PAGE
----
The Limit & The Luxury of The Recipe

Have you ever made a recipe so often that it begins to evolve? Maybe you start combining two versions of a recipe, taking what you like best from each. Or you use an ingredient in a different way and it ends up being better. However it comes about, you find yourself finessing, rather than following (directions). Congratulations, you have leveled up your cooking skills!

In my experience, cooks (and I am speaking about home cooks here, because I don’t feel qualified to make generalizations about our professional counterparts) generally fall on a spectrum that ranges from those who follow recipes to those who do not. For some, recipes are commandments not to be ignored, lest the culinary gods bring down the holy hell of a broken sauce, an over-spiced soup, or a rubbery scallop, on your next dinner party. Others intuit their way through the process. To them, recipes are suggestions, inspiration. I envy these people because I have always been in the former camp. That said, I would love for my cooking to be easy, casual; a little bit of this, a little bit of that. Taste, adjust, and voila! Instead, I am reading a recipe, then reading it again, and mentally checking off each step as I go. I am pretty good at following recipes while leaving a little room for inspiration, so my dishes generally turn out well. However, I am not doing anything original or innovative and I am not really challenging myself. More recently though, I have noticed that I feel more comfortable veering off the rails, and I believe it is because of the simple fact that at this point in my life, there are certain dishes that I have made a lot.

Chicken Piccata is one of them. Sometimes I use Ina’s recipe and sometimes I use Giada’s recipe. I like the crunchiness of Ina’s cutlets and the silkiness of Giada’s sauce. I like lemons and capers, so why not use both? I like a lot of sauce, so why not use chicken stock, wine and lemon juice? Let’s live a little!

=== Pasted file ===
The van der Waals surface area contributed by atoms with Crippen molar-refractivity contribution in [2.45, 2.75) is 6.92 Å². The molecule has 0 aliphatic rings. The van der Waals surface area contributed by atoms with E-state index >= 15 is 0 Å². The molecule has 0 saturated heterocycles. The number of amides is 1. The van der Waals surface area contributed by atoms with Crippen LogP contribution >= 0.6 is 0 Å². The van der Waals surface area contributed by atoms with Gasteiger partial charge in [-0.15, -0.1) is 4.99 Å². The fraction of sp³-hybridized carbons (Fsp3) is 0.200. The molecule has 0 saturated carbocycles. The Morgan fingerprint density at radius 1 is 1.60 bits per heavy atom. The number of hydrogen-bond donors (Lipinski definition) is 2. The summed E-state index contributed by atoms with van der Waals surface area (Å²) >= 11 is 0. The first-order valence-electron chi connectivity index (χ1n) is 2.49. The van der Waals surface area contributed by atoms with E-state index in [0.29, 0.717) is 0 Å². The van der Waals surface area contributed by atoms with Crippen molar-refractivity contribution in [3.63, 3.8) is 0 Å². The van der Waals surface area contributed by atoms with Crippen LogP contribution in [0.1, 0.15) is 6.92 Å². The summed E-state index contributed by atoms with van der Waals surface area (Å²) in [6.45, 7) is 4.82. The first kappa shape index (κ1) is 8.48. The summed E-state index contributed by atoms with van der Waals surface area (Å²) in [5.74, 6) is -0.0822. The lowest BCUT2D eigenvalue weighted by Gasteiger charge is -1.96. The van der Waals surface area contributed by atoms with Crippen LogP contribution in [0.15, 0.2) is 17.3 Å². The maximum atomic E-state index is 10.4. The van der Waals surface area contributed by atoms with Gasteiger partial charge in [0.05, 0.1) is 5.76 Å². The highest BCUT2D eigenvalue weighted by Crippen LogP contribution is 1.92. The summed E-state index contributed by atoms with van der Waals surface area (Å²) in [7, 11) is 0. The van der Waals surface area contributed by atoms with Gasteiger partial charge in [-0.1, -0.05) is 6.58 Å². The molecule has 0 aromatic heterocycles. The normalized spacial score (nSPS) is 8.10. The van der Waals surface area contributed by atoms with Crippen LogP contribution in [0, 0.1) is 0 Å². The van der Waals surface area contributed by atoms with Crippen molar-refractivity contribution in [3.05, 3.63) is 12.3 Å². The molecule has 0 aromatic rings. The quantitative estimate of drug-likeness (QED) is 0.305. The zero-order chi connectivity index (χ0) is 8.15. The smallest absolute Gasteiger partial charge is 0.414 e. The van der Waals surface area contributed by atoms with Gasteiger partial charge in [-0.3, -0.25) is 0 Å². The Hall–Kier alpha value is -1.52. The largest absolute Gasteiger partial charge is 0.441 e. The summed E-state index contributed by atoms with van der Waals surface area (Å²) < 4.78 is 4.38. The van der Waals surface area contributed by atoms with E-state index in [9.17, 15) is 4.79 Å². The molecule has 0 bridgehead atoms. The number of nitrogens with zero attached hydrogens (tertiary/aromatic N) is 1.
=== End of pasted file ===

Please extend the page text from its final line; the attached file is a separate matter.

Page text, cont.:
Traditional Chicken Piccata

Small adjustments such as the above are great, but sometimes a whole “new” recipe is born. Wanting to preserve the spirit of chicken picatta, but use my preferred chicken parts (bone-in thighs) and give Andrew a break on dish duty, I created a sheet pan version I am calling Piccata’ed Baked Chicken Thighs.

Piccata’ed Baked Chicken Thighs

This is a simple, easy recipe that requires only a few ingredients and pretty straightforward steps. It is also a recipe that benefits from some prep ahead of time (the salting) though this is not strictly necessary.

Serves 4

  • 4 bone-in, skin-on chicken thighs
  • 1 lemon
  • 8 cloves garlic
  • 1 heaping tablespoon capers
  • salt and pepper
  • olive oil
  • 1 cup chicken stock

If able, salt the chicken a couple hours ahead of time with about half a teaspoon of salt per thigh and leave uncovered on a plate in the refrigerator.

Mash up the garlic and capers in a medium bowl with the juice of half the lemon. Season generously with salt and pepper. Taste. This should be almost too salty and tart.

Add the chicken and a few glugs of olive oil and toss. Let sit at room temp for 30 mins while you preheat the oven to 425 F.

Stuff some of the garlicky, capery marinade under the skin of each thigh along with a thin lemon slice from the other half of your lemon.

Arrange the chicken on a foil-lined half- or quarter-sheet pan then dump the remaining marinade all over.

Add the chicken stock to the pan and cook for 30-45 mins. The chicken is done when it reaches 165 F.

Serve with rice, pasta or mashed potatoes, spooning the sauce from the pan all over.

Non-traditional but still delicious. Cries out for some crusty bread for dipping!


I am happy that I am at a place in my cooking journey where I can start to improvise more and use the skills that I have learned by following recipes to branch out and make food that I can be especially proud of as my own. Occasionally I hope to share these recipes on the blog under the title “Hungry Ginger Original.” Keep an eye out!

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